What better compensation could there be for the offspring of systemizers than to take refuge in the land of logic and analysis? The popular figure of the "Absent-minded Professor" springs to mind - someone who may be brilliant at scientific research but who, in everyday parlance, is often described as 'lacking common-sense'.

The problem, however, is greater than that: Truby King, as an example, once suggested that infants should be subjected to a fixed-feeding routine in order that they quickly become accustomed to the demands of Society. A logical way to treat infants?:

If an infant's next feed is due at 4 pm, but the infant unaccountably wakes up hungry at 3 pm, then the conditions for inflicting a 'hands-off' psychological trauma are all in place: the infant exists entirely in the 'present moment', has no awareness of the past, or that there will be a future (in which it might be fed). Cries of hunger will eventually turn to anger and should that anger reach an unsustainable peak then trauma may result. Systemizer parents would not even be aware that it had happened - the logic of "the next feed is not due until 4 pm" being unassailable.

The relevance of the above to evolution is that people who do not have an integrated experience of life may not be best placed to pay anything other than lip service to Gould & Lewontin's argument that "organisms should be analyzed as integrated wholes" - researching the possibility of an internal evolutionary mechanism requires that the nature of life is taken into account: organisms are integrated.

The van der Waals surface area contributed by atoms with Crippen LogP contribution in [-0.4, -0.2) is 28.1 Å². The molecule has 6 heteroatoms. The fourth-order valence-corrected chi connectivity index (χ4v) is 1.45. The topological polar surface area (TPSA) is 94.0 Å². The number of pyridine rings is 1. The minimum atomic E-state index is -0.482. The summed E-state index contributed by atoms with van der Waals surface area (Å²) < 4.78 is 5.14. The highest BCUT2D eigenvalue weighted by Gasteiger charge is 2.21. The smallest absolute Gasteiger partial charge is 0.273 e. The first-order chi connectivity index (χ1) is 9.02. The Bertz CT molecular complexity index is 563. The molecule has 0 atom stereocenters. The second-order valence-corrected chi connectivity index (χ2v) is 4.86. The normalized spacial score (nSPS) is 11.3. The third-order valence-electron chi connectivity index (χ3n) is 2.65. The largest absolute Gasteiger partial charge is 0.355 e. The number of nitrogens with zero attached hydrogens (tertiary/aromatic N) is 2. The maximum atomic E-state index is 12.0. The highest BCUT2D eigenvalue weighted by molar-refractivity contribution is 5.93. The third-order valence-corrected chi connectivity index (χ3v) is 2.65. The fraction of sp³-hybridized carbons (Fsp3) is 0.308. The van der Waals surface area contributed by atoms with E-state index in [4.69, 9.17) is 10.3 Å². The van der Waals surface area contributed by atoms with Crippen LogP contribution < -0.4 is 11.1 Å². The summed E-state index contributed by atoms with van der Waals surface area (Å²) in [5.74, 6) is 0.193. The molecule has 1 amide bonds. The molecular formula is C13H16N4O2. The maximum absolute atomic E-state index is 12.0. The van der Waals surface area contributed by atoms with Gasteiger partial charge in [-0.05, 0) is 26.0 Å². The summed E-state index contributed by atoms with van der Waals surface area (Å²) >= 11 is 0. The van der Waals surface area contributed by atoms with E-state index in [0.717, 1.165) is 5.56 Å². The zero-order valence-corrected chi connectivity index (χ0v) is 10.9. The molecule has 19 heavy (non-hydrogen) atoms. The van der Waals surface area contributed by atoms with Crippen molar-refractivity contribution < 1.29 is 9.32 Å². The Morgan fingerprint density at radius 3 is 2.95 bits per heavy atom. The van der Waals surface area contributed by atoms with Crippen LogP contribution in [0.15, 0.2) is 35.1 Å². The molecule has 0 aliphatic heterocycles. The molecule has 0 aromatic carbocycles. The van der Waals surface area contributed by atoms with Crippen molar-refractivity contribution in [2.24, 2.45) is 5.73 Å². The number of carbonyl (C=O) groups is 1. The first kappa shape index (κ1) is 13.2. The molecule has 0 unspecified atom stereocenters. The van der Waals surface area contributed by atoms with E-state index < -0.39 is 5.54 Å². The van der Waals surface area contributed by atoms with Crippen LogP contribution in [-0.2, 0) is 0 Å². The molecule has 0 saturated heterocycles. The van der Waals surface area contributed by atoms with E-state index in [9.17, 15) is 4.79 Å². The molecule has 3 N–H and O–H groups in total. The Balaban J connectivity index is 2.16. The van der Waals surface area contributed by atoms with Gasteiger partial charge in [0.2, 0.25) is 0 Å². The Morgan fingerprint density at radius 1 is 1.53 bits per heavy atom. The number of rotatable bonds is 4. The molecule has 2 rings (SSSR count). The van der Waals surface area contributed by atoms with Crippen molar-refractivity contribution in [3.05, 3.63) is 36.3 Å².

I suspect that reductionism holds an immense appeal for systemizers and that finding and holding on to an intellectually satisfying explanation/theory may hold a greater attraction than indulging in any risk-taking required to explore beyond the theory's intellectual boundaries: "Imagination is more important than knowledge" (Einstein again).

It is interesting to note the following:

Brilliant minds linked to autism

Historical figures including Socrates, Charles Darwin, and Andy Warhol probably had a form of autism, says a leading specialist.

Professor Michael Fitzgerald, of Dublin's Trinity College believes they showed signs of Asperger's syndrome.

Scientific geniuses Isaac Newton and Albert Einstein have also been previously linked to the condition.

Asperger's is associated with poor social skills, and obsessions with complex topics such as music.

Perhaps this is why Darwin came up with the concept of "Natural Selection" by way of explanation with the result that people today say "Natural Selection does this.." or "Natural Selection does that.." as if it were a natural entity.

The first five returns from putting "natural selection does" into Google gives:

1) natural selection does not act on individuals

2) Under some circumstances natural selection does play a role

3) Natural Selection does not only root out

4) natural selection does not say

5) natural selection does not go across

[My emphasis]

To what degree can Darwin be considered an "Absent-minded Professor"?

John Latter